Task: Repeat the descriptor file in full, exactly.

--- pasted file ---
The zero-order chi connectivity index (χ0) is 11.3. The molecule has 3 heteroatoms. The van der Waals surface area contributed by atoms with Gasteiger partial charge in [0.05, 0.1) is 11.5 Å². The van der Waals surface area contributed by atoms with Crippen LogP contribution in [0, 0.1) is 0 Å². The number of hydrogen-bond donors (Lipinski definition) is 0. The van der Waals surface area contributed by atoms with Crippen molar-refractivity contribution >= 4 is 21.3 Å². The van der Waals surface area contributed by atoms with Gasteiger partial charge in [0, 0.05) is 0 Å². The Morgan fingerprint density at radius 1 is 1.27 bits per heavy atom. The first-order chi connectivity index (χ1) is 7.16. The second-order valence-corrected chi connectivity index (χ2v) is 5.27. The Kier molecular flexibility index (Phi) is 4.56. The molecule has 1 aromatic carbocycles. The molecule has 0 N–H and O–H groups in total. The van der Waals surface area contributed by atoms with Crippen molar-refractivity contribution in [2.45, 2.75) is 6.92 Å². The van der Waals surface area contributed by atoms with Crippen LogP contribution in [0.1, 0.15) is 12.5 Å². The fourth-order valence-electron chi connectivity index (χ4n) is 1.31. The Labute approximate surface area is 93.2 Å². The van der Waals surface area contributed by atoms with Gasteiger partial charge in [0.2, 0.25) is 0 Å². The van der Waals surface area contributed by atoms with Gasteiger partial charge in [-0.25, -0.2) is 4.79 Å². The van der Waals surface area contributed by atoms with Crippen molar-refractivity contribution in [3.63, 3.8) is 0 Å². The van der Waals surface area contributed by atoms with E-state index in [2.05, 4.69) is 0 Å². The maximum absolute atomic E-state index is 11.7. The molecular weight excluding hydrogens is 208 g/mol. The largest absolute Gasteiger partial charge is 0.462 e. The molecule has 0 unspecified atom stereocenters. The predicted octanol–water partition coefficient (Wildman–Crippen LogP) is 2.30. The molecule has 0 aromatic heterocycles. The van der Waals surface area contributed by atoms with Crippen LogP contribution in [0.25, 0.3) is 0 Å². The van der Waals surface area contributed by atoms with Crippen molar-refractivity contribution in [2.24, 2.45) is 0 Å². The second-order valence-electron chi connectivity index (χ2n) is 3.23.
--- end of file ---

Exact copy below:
The zero-order chi connectivity index (χ0) is 11.3. The molecule has 3 heteroatoms. The van der Waals surface area contributed by atoms with Gasteiger partial charge in [0.05, 0.1) is 11.5 Å². The van der Waals surface area contributed by atoms with Crippen LogP contribution in [0, 0.1) is 0 Å². The number of hydrogen-bond donors (Lipinski definition) is 0. The van der Waals surface area contributed by atoms with Crippen molar-refractivity contribution >= 4 is 21.3 Å². The van der Waals surface area contributed by atoms with Gasteiger partial charge in [0, 0.05) is 0 Å². The Morgan fingerprint density at radius 1 is 1.27 bits per heavy atom. The first-order chi connectivity index (χ1) is 7.16. The second-order valence-corrected chi connectivity index (χ2v) is 5.27. The Kier molecular flexibility index (Phi) is 4.56. The molecule has 1 aromatic carbocycles. The molecule has 0 N–H and O–H groups in total. The van der Waals surface area contributed by atoms with Crippen molar-refractivity contribution in [2.45, 2.75) is 6.92 Å². The van der Waals surface area contributed by atoms with Crippen LogP contribution in [0.1, 0.15) is 12.5 Å². The fourth-order valence-electron chi connectivity index (χ4n) is 1.31. The Labute approximate surface area is 93.2 Å². The van der Waals surface area contributed by atoms with Gasteiger partial charge in [0.2, 0.25) is 0 Å². The van der Waals surface area contributed by atoms with Gasteiger partial charge in [-0.25, -0.2) is 4.79 Å². The van der Waals surface area contributed by atoms with Crippen molar-refractivity contribution in [3.63, 3.8) is 0 Å². The van der Waals surface area contributed by atoms with E-state index in [2.05, 4.69) is 0 Å². The maximum absolute atomic E-state index is 11.7. The molecular weight excluding hydrogens is 208 g/mol. The largest absolute Gasteiger partial charge is 0.462 e. The molecule has 0 unspecified atom stereocenters. The predicted octanol–water partition coefficient (Wildman–Crippen LogP) is 2.30. The molecule has 0 aromatic heterocycles. The van der Waals surface area contributed by atoms with Crippen LogP contribution in [0.25, 0.3) is 0 Å². The van der Waals surface area contributed by atoms with Crippen molar-refractivity contribution in [2.24, 2.45) is 0 Å². The second-order valence-electron chi connectivity index (χ2n) is 3.23.